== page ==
Why Syriza’s internal opposition movement ‘toppled’ Tsakalotos

Why Syriza’s internal opposition movement ‘toppled’ Tsakalotos
For many observers the praise of Euclid Tsakalotos from German Finance Minister Wolfgang Schaeuble, lenders, and European officials would be a sign that the economy is finally on the right track.

But for the left-wing internal opposition of Syriza, the so-called 53+, who once tacitly viewed the minister who has the wont of calling himself a “left-wing person” as their leader, Tsakalotos’ complete alignment with and faithful implementation of the demands of creditors is a red flag, a turn that has done irreparable harm to his self-proclaimed left-wing image.

For his critics, the sight of Tsakalotos this week jubilantly striking the bell of the New York Stock Exchange, the Mecca of capitalism, with a gavel, epitomised the Ovidian transformation of a left-wing person turned pro-market realist, which in turn, reflects the transformation of the Syriza party itself.

According to the "Vimatodotis" (literally, pacemaker) column in To Vima, members of the 53+ movement say that the finance minister cannot with the one hand sign bailout memorandums and ring the bell in the “nest of capitalism”, and on the other portray the resistance fighter against memorandum austerity.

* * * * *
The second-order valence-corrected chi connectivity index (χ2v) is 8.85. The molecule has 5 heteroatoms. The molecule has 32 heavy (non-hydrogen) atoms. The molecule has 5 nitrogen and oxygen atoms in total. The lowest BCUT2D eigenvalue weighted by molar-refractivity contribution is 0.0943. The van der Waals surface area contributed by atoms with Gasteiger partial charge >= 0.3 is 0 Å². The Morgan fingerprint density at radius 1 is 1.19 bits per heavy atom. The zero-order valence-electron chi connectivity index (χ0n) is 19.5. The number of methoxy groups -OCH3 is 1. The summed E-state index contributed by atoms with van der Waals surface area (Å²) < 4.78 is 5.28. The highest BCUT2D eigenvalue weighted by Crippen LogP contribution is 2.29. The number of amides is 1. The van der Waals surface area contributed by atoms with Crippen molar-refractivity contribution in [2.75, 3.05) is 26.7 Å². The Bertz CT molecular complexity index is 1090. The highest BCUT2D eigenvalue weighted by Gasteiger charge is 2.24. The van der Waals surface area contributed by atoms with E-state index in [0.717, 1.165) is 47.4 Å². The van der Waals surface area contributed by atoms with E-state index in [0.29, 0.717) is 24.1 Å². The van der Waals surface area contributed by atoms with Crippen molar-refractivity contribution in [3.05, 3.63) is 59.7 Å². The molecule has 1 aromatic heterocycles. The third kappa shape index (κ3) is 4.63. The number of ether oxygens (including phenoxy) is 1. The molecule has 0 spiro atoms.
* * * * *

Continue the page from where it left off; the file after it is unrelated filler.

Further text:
Thodoris Dritsas, Theano Fotiou, and Alexis Haratsis are the only 53+ members in the government.

But it is Nikos Filis, the former education minister and ex-editor of the historic left-wing newspaper Avgi, a party organ, to whom many in the movement look in burnishing their leftist credentials.
He has made a series of public remarks recently that have been critical of the government, and his positions invariably attract intense media attention.

His most recent criticism came in an impassioned speech to parliament against the government’s sale of munitions to Saudi Arabia, which has been proven to have a critical role in the slaughter of civilians in Yemen.

Filis invoked the humanitarian aspect to call for immediate cancellation of the deal, thus disentangling the government somewhat from what could prove to be a major scandal.

Figures such as Filis and Energy Minister Panos Skourletis have undertaken the thankless role of preserving the last shreds of their party’s left-wing credentials, and party observers expect that their public urgings for a more left-wing, progressive government policy will mount, as the wrath of overtaxed citizens grows and the country heads toward general elections, quite possibly next year.